(Reuters) – The Trump administration mentioned on Thursday it had reunited all eligible young migrant children with their parents after they’d been separated when crossing the U.S.-Mexico border, two days after a court-imposed deadline.
But almost half – 46 of the 103 children beneath the age of 5 who had been positioned in authorities care – stay separated due to security issues, the deportation of their parents and different points, in line with the U.S. Department of Homeland Security.
The administration had been required late final month by U.S. District Judge Dana Sabraw in San Diego to reunite households separated beneath President Donald Trump’s zero-tolerance immigration coverage to prosecute all adults getting into the nation illegally.
Those separations occurred between early May and June 20 when Trump signed an govt order halting them. The Republican president had been dealing with a backlash for the coverage, which some critics referred to as a nationwide shame.
Sabraw on June 26 ordered reunifications for children beneath age 5 by July 10, and for greater than 2,000 older children by July 26.
He gave the administration till three p.m. PDT (2200 GMT) Thursday to replace him on its progress.
The choose issued his order in connection with a lawsuit by the American Civil Liberties Union difficult the separations.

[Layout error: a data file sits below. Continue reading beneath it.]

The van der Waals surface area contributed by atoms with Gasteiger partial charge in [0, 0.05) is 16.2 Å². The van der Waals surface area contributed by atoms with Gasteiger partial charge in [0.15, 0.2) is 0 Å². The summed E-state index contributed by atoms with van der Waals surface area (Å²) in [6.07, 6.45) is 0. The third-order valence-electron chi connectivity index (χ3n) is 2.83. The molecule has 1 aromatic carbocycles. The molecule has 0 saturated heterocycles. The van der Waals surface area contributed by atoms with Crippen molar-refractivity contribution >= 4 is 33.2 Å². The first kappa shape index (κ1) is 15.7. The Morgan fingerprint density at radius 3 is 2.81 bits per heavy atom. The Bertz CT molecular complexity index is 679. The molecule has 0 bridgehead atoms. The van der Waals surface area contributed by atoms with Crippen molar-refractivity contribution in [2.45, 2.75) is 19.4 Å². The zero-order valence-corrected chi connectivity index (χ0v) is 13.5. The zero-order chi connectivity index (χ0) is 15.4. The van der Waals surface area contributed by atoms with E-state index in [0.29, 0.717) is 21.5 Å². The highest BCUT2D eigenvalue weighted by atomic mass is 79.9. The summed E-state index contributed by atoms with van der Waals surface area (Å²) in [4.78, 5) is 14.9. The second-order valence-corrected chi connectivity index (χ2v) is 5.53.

In an announcement, the ACLU criticized the federal government’s failure to fulfill the July 10 deadline, and mentioned it was deciding what treatments Sabraw ought to impose.
“If in fact 57 children have been reunited because of the lawsuit, we could not be more happy for those families,” mentioned Lee Gelernt, a lawyer for the civil rights group.
“But make no mistake about it: the government missed the deadline even for these 57 children,” he added.
The authorities mentioned the 46 young children who had not been reunified had been ineligible for a number of causes, together with well being points or as a result of their parents had “serious” legal histories, had been in custody or had been deported.
Officials have mentioned they’ve taken steps together with the testing of DNA to show household relationships, and reviewing whether or not the parents can be appropriate caregivers.
“Throughout the reunification process our goal has been the well-being of the children and returning them to a safe environment,” Homeland Security Secretary Kirstjen Nielsen, Attorney General Jeff Sessions and Health and Human Services Secretary Alex Azar mentioned in an announcement.
They added that whereas obstacles remained, “we intend to continue our good faith efforts to reunify families.”
Sabraw’s June 26 order contained exceptions for parents deemed unfit or a hazard to their children. Both sides had been anticipated to return to court docket on Friday to map out reunite different households.
“The reunification process has been chaotic and has unequivocally come at a cost,” Beth Krause, a supervising lawyer on the Legal Aid Society’s Immigrant Youth Project, mentioned in an announcement.
Not all households separated on the border entered the nation illegally.
Reporting by Tom Hals and Jonathan Stempel; Additional reporting by Jonathan Allen in New York and Susan Heavey in Washington, D.C.; Editing by Noeleen Walder, Jeffrey Benkoe and Tom Brown